Unique Viking runes discovered in Denmark

January 15, 2018 - 06:25

“These are the runes we’ve been missing,” says archaeologist.

Runologist and senior researcher Lisbeth Imer takes a closer look at the newly discovered runes. (Video: Kristian Højgaard Nielsen)

A comb with a runic inscription of the word “comb,” perhaps doesn’t sound so sensational. But it is.

The comb dates to the early Viking Age around 800 CE. Just a handful of runic texts from this period exists.

The comb was discovered during excavations of a Viking Age market place in Denmark’s oldest town Ribe.

Alongside the comb, archaeologists also discovered a runic inscription on a small plate of bone or antler.

Together, the two objects reveal details from a crucial period of Viking history, says archaeologist and excavation leader Søren Sindbæk from Aarhus University, Denmark.

“These are the runes we’ve been missing. We’ve waited generations to be able to dig into this,” says Sindbæk.

Read More: What secrets are hiding in these runes?

Casts light on how Vikings used runes

Archaeologists know that runes changed drastically at the start of the Viking Age. But they lack evidence to know how standardised written and spoken language was during this time, and what the Vikings actually used runes for.

The comb was discovered in Ribe, West Denmark. (Photo: Søren Sindbæk)

The two new discoveries double the number of runes from Ribe, which was a centre of power during the early Viking Age.

The runes showed up during an excavation of the city’s market place.

“This is from a period where runes changed a lot. Just the fact that we now have two new inscriptions to add to the two existing ones from Ribe, expands our understanding of the different uses they had,” says Sindbæk.

For example, there is a difference between using language to communicate with others, such as when writing a letter, or to label a comb as a comb.

Another way of using language could be when a trader deals with another trader to communicate the price or the type of goods, or to summon the gods.

Read More: Isolated people in Sweden only stopped using runes 100 years ago

Runes belonged to a bronze caster

Sindbæk discovered the bone plate while he was excavating a small house that was known to have been a bronze foundry. Initially, he could not figure out what it was.

“The engraving is so fine that you can’t immediately see the text, but I thought to myself, ‘what if it is an inscription?’ But then I thought, ‘no, that’s too optimistic’.”

Even after the comb was carefully removed from the soil, it is tricky to distinguish the markings. The bone plate was burnt and had degraded after more than 1,000 years in the ground. It measures just 3.8 by 1.8 centimetres. (Photo: Søren Sindbæk)

“It’s expertly crafted and we don’t find so many of its kind, so I couldn’t shake the idea. In the end I convinced myself that it had to be runes,” says Sindbæk, who was proven to be correct.

Read More: Scandinavia’s oldest cup mark rock carvings discovered on Bornholm

Runes inscribed by a steady hand

It was difficult to decipher the text as both ends were missing. Archaeologists do not know how big the original piece would have been, or in what context it was used. A guess is that it was once part of a casket, says Sindbæk.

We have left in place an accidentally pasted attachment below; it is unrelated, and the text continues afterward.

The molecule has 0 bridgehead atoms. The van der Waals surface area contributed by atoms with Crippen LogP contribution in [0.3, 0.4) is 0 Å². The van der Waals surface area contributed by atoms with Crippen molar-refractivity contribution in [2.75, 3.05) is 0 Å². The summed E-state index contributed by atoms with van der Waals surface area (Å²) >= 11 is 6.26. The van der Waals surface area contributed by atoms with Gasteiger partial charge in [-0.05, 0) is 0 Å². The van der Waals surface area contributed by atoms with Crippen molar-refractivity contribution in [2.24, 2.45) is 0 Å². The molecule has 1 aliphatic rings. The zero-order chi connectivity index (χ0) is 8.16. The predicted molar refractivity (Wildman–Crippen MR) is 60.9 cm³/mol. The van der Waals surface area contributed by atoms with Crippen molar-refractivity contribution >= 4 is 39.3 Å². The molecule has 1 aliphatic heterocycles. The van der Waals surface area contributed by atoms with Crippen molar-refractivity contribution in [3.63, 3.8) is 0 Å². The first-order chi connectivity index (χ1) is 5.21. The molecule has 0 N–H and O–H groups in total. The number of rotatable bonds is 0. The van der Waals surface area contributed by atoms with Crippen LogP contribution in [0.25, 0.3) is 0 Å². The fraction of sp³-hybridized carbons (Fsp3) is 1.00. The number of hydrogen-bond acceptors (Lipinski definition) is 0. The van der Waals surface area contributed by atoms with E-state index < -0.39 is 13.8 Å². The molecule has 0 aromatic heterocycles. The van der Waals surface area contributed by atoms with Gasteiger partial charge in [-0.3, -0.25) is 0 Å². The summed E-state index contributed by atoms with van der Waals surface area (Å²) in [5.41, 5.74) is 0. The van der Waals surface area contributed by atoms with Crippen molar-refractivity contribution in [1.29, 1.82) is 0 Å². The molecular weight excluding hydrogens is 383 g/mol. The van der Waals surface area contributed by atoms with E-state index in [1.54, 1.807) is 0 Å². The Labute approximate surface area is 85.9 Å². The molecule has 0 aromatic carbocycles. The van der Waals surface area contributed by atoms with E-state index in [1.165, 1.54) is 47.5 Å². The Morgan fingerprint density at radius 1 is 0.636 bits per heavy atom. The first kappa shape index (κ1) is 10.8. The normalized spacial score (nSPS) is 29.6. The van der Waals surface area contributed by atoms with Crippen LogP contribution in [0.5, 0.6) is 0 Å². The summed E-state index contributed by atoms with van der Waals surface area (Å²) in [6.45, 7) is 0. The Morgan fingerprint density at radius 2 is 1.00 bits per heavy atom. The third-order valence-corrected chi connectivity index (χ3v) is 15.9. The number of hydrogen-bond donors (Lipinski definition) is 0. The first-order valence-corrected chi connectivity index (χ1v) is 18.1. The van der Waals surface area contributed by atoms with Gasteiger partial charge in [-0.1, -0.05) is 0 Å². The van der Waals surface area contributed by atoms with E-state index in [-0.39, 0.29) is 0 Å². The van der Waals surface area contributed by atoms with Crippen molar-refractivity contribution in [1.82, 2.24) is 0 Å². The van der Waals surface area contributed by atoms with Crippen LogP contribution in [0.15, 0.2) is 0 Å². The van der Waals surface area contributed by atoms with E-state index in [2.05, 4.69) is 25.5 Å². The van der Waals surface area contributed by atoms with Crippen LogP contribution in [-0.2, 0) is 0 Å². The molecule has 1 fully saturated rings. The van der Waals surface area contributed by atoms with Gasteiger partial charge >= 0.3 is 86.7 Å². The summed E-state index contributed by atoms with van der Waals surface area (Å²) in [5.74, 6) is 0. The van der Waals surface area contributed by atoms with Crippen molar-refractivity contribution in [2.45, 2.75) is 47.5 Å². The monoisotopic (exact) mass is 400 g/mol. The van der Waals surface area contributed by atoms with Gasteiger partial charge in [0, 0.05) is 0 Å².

The text lacks certain features, which mark the beginning and end of each word. Just like if we today wrote asentencewithoutanyspaces. It is decipherable, but difficult to read.

But this does not mean that the work was sloppy. The runes were clearly etched by a steady hand with detail indicative of an experienced engraver.

Read More: What can linguistics tell us about the Vikings in England?

Old runic alphabet out-competed itself

Archaeologists were especially interested to find out whether the script on the comb and plate were the new alphabet, which came into use at the beginning of the Viking Age.

Previously, the Vikings used a more complicated alphabet known as the 24 character futhark—itself a combination of the first six letters of the alphabet.

A magnified view of the runes etched on one part of the comb. Both sides contain the word “comb.” On one side it is the verb (to comb) and the other the subject, comb. It was possibly inscribed by two different people. (Photo: Søren Sindbæk)

“It was built up so each rune had its own name and indicated the sound. But as the language developed, the names and sounds changed too, and in the end it was too difficult to remember the sound value of each rune and there was too much uncertainty in the message being conveyed,” says rune expert Lisbeth Imer from the National Museum of Denmark.

“At some point they decided not to use the old system anymore,” says Imer, who was invited to Ribe to study the two new discoveries and decipher whether it was the old or new alphabet.

You can see Imer studying the runes in the video above.

Cities were hotbeds for the new alphabet

The development of a new runic alphabet is revealed by Viking rune stones.

At the same time, they represent a unique time line from the runes and clearly illustrate when the new alphabet came into use, and that it was in fact alive and used.

Researchers have long presumed that the new alphabet system first appeared or developed in early Viking towns. But there were no specific finds to back up this hypothesis.

“If it wasn’t for rune stones then we wouldn’t have many finds from the 9th century. The fact that the Vikings constructed a new alphabet is secondary evidence that runes were much in use in the 9th century,” says Imer.

The excavation is a part of the research project “Northern Emporium,” financed by the Carlsberg Foundation.

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Read more in the Danish version of this article on videnskab.dk
 

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Translated by
Catherine Jex